In the past two years, there have been small escalations in the cold war between Iran and Saudi Arabia in the Middle East. Both nations are regional powers vying to increase their influence in the Muslim world.
The Saudis are in Yemen, leading a coalition of Arab states like Jordan and Egypt and launching an offensive against the predominantly Shiite Houthis, who are also in Yemen.
In the Saudi capital of Riyadh, the prime minister of Lebanon, Saad Hariri, resigned. There have been numerous reports that the Saudis had him under house arrest, or that the Saudis essentially forced him to resign for not being strong on Hezbollah, a political party in Lebanon that receives support from Iran.
Hariri also said that he fears assassination because his father Rafic Hariri, a former prime minister of Lebanon, was killed by alleged Hezbollah members. Saad Hariri is quoted as saying on Saudi television, “Wherever Iran settles, it sows discord, devastation and destruction, proven by its interference in the internal affairs of Arab countries.”
Having Saad Hariri out of power in Lebanon creates instability and perhaps a serious power vacuum throughout the region. Lebanon could very well be another Yemen, a proxy war between Iran and Saudi Arabia. The Saudis recently had a significant change in power with the young Mohammed bin Salman being named Crown Prince, the male heir to the throne, of Saudi Arabia.
He is fairly young for a world leader at the age of 32 and may not be thoughtful in making significant foreign policy decisions. The prince has been occupied with the war in Yemen, but it should be mentioned that while he may seem assertive on foreign policy, he has a modern vision for the state of Saudi Arabia.
Bin Salman wants to remove the gender barriers which the Saudi kingdom is notorious for and return to a “moderate Islam” which is a giant victory for reformists in the West.
The United States will undoubtedly be involved in the cold war between Iran and Saudi Arabia. President Donald Trump’s administration has been very pro-Saudi and anti-Iran.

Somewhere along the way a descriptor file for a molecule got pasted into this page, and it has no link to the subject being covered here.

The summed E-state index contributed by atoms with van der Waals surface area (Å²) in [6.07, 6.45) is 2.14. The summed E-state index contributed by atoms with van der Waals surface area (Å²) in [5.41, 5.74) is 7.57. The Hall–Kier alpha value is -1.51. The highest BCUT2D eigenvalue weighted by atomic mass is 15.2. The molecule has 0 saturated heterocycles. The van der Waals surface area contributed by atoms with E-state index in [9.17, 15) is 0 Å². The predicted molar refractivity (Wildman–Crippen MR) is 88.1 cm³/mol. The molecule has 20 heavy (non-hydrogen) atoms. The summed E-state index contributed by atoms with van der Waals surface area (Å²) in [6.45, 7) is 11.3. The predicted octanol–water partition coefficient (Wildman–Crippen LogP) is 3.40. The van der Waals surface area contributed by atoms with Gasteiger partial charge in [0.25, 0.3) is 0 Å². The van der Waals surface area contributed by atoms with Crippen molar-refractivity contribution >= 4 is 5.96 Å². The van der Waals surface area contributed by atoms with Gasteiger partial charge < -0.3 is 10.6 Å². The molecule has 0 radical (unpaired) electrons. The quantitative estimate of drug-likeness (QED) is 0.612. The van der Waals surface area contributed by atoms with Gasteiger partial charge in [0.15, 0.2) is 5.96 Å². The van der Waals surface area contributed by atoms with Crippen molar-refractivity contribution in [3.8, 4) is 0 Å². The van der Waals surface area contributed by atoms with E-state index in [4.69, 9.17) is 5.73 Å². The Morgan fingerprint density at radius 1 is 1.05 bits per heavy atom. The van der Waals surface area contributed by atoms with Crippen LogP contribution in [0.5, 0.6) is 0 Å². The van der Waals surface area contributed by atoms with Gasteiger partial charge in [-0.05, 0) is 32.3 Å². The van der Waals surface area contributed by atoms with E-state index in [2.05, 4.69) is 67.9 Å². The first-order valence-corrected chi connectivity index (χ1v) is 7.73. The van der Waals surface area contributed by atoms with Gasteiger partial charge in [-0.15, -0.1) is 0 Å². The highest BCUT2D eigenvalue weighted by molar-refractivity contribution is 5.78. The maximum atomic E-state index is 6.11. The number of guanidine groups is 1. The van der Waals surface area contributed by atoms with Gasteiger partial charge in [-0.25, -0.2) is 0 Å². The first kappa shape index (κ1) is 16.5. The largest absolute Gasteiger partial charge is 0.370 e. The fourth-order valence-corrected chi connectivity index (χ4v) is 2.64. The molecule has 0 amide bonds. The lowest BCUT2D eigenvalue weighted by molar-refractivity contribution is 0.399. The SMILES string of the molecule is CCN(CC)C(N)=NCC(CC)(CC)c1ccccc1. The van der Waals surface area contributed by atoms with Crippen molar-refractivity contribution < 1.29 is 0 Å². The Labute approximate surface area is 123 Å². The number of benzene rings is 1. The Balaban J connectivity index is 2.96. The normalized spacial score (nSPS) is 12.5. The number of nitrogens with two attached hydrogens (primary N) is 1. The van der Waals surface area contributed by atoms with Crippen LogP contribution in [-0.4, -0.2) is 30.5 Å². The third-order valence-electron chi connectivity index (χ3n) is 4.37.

It is in the national interest of the United States to have a peaceful Middle East.
The Houthis rebels in Yemen have nowhere near as much military strength as the Saudis who have the backing of the United States.
The conflict in Yemen, if anything, is hurting the civilian population severely. The Yemeni War should pretty much be a win for the Saudis, but the civilian population is being caught in the crossfire.
The United States should only cooperate with the Iranians and their allies, the Russians or Syrians, when they both are faced with a collective problem like terrorism or climate change.
The proxy war is not an instance of a collective problem. It is in U.S. national interest to minimize war and instability in the Middle East. It is also in U.S. interest to introduce pro-Western ideas to the Middle East, and the Saudis are the last nation to bring them.
Riyadh wields way more influence on the Muslim world as it is Sunni and it now has a fairly modern leader who is proposing Western ideas. Reducing the influence of Iran and Hezbollah also reduces the threat to another key ally of the United States, Israel, which is also very pro-Western.
The United States benefits far more by having an alliance with NATO, the European Union, Saudi Arabia and Israel than it would by allying with Iran, Russia and Syria. Both the Russians and Iranians have long been anti-United States and it would be ridiculous to side with them in the war.
The United States should increase defense and military capabilities relative to other states to ensure minimal risk to its citizens. In these times, when the United States is on the side of a conflict supporting its allies, there will always be somebody trying to do harm.
Because of the U.S. support for Saudi Arabia, there could be possible repercussions and the United States must do everything to reduce these contingencies. In Lebanon, there is the potential of having another strategic ally in the Middle East which could curb the Iranian influence in the region. However, this does not mean that the United States should install a leader but rather it should let the Lebanese people decide.
It is highly unlikely to have a Hezbollah leader installed as the party has very little power in the parliament of Lebanon.
There is clearly a positive Western influence on the Middle East culturally, especially since the Arab Spring in 2011. If the United States chooses to be neutral, there is a risk of having less influence and security for its allies in the Middle East and elsewhere in the future.
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